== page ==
Over the course of his career, Laurent Delporte has visited over 400 4-star and 5-star hotels around the world, earning him a reputation as an expert ‘decoder’ of the luxury hotel industry. A graduate of HEC Paris, Delporte regularly lectures at top hospitality schools and provides consulting services to hotels around the world. He also brings together and leads an international community of over 75,000 followers around the online magazine www.luxury-hotel-expert.com. In our interview, Delporte digs deep into the heart of luxury and explains how one of the most traditional industries can adapt to a changing future while retaining its core essence.

LM: As younger generations develop different views of luxury, do you think there is now an increased emphasis on creating luxurious spaces rather than providing all the traditional personal services?

LD: Well for me, 4-stars means less and less now. Younger generations now sometimes prefer to stay in 3-star hotels because they’re specific to the city, or because the hotel offers a specific experience and sometimes they prefer to stay in 5-star hotels because of the ritual. They move easily between the star levels and the rankings don’t mean that much to them.

Of course, it’s not only new generations that want to have something specific, to feel the spirit of the city and the culture. Decor should always be nice, but it’s not enough. It’s about, ‘How can I meet people? How can I create a link between the locals and me and my friends or family when I travel?’ This is more and more important. How do you personalize the services? Not only the services, but how do you personalize something very specific for the person?

LM: What is the ultimate personalized service? Is it integrating with a client’s life as much as possible, providing services and amenities that fit fluidly around what they’re used to in their daily life, or is it something else?

LD: For me personalization is not only about wishing someone a happy birthday, the point is to understand where the person has come from.

Imagine, you are arriving at Plaza Athénée [in Paris], and you are Parisian, when you arrive and ask the receptionist something such as, where is the bar, she has to understand that I am a Parisian and I know Paris and I should know the hotel. It’s completely different than if a man comes from Sydney and arrives from the airport. The receptionist, being great at luxury service, has to think, ‘Maybe this guest is Australian, and has travelled for two days to arrive in Paris. It’s 10 o’clock now so maybe he arrived at 6 o’clock in the morning and then took a driver to the hotel, so he should be tired, he should be jet-lagged, he should be anxious and he will need his room as soon as possible.’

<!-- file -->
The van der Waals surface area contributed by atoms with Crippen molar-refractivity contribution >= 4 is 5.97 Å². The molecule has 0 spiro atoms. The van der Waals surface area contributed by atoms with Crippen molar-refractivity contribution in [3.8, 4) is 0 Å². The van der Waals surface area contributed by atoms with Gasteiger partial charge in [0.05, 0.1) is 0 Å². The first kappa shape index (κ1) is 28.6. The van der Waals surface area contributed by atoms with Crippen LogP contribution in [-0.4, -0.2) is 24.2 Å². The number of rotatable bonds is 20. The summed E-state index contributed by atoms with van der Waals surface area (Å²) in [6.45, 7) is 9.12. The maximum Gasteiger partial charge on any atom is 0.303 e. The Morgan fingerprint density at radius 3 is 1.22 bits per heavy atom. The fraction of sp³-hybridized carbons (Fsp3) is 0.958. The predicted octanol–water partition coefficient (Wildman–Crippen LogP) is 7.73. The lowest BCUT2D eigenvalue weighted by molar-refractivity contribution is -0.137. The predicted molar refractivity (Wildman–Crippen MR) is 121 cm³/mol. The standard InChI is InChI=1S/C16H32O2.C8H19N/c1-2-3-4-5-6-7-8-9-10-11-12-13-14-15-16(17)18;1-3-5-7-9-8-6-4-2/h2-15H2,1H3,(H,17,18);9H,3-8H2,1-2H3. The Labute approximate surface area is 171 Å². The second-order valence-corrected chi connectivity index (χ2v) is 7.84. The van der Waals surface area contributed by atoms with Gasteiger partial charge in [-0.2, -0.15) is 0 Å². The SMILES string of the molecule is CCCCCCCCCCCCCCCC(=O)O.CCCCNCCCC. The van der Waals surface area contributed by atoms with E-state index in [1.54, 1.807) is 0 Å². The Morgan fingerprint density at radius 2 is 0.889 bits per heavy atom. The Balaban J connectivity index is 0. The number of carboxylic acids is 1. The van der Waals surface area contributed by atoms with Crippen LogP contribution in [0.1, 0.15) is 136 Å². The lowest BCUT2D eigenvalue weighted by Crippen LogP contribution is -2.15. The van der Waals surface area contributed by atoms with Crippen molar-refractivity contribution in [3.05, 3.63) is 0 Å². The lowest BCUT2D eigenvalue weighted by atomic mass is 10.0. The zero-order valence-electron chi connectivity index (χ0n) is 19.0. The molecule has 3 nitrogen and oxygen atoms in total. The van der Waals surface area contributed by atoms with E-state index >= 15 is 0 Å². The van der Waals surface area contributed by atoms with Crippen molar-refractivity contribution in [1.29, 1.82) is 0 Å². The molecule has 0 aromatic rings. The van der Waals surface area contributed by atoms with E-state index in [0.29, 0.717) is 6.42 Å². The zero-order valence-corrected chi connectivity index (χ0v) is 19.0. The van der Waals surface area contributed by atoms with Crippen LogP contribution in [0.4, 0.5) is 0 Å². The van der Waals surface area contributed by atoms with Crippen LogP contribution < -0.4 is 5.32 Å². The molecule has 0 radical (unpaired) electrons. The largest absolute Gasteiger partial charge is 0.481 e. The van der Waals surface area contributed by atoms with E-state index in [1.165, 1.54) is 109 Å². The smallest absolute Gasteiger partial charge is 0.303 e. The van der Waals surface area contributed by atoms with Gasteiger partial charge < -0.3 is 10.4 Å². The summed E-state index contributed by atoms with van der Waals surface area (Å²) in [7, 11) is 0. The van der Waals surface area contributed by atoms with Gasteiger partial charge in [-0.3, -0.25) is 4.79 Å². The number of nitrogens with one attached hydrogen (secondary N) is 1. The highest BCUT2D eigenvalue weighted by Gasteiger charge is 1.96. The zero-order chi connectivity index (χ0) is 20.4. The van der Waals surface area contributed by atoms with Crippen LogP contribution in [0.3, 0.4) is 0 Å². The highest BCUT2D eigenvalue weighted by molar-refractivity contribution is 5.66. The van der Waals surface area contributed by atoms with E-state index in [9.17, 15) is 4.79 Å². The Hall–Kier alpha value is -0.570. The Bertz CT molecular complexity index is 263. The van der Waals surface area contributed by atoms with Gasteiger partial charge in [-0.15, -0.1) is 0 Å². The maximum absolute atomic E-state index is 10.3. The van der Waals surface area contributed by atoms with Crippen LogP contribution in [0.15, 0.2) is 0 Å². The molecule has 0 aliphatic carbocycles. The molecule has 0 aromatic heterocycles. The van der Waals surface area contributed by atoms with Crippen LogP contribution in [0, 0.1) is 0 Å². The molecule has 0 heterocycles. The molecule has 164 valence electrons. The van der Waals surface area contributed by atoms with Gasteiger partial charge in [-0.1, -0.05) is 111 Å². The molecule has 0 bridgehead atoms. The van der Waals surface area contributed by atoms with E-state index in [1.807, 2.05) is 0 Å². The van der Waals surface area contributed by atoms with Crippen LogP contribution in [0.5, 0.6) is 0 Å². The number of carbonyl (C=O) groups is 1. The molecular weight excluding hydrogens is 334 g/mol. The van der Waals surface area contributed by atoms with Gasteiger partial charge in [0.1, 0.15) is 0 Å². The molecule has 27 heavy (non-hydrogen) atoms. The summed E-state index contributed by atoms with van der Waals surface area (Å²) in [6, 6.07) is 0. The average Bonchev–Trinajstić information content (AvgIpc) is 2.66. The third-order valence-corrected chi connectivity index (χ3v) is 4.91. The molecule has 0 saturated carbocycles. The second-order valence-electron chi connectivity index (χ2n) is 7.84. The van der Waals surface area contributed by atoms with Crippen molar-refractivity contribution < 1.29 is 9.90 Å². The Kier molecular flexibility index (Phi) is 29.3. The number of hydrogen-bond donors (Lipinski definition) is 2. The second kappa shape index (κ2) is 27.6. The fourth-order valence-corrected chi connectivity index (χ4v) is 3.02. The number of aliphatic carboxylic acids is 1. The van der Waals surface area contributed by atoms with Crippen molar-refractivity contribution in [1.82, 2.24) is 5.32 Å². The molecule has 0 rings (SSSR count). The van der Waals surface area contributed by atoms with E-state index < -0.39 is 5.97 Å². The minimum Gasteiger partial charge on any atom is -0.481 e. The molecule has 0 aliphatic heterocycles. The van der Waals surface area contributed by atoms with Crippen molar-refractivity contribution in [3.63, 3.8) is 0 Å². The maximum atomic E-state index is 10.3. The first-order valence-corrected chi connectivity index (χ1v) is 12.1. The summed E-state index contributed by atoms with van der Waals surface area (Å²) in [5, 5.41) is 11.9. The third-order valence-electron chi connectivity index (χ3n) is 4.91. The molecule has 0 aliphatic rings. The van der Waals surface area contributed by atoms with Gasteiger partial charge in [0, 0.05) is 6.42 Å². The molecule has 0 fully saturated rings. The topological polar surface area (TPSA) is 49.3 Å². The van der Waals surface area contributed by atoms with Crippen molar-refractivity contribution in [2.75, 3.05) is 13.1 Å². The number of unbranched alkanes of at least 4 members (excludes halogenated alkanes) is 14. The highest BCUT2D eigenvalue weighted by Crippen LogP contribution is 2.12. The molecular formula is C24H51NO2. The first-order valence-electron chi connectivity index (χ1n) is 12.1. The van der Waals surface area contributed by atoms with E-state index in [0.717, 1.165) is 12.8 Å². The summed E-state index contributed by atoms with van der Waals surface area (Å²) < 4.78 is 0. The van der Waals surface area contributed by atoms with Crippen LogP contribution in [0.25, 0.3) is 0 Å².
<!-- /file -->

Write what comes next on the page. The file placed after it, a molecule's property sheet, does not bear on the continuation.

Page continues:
So the question now, is to understand when the guest arrives, what is the spirit and mood of the person? This is quite difficult for hotels, to understand each culture and not just that, but imagine if the Australian has already been in Europe for ten days, it’s a different situation and he won’t have jetlag. This is why when you meet someone you have to empathize with them and this is very important.

“So the question now, is to understand when the guest arrives, what is the spirit and mood of the person?”

Every time we think about personalization and we think about their birthday or things they like to eat, such as green pepper but not red pepper, or that they like sparkling water… okay, these things are nice, but the most important thing is for me to understand the feelings of your customers in order to create the right services.

To have this information you need to prepare for the arrivals of your customers. It’s about knowing there are three people from America and three from Australia and so on. You need to prepare, not just say ‘Hi, how are you?’ It takes a lot of time and preparation.

You also need to know the difference in cultural tastes. Imagine your guest is American and you know Americans like to have croissants in France. Say the man arrived at 2pm, well don’t wait until breakfast to offer a croissant. Maybe you can bring it to the room because it’s a way to personalize the wishes of your customer and the different perceptions of the culture. The pillow could be the same for everybody or maybe you know that in China they use a smaller pillow than in America so you adapt the room for Chinese guests. The challenge is to prepare all this before the customer arrives.

LM: What about the challenges in finding out this information and relaying it to the right team members?

LD: At a luxury level, if you welcome the CEO of a company you can call the assistant and ask them for information that will help you prepare. He might tell you that he likes sparkling water, or likes equipment so he can work out early in the morning, or that he likes to mediate and he prefers the first level – there are many things. If he has kids, maybe the assistant can send a photo and we will put that on his desk for when he arrives. This is a new way to work. You can find some information on Facebook, but I’m not sure at the luxury level you will find much information about the CEO, so sometimes it’s important to call the right person. If they’ve used a travel agent, you have to call the travel agency and the agency will be happy about that because they can see that you want you to give their customer a great experience. You can send an email, not fifty questions, but maybe you send five or ten yes-or-no questions through email or Whatsapp to your customer and if they want to answer then it’s ok.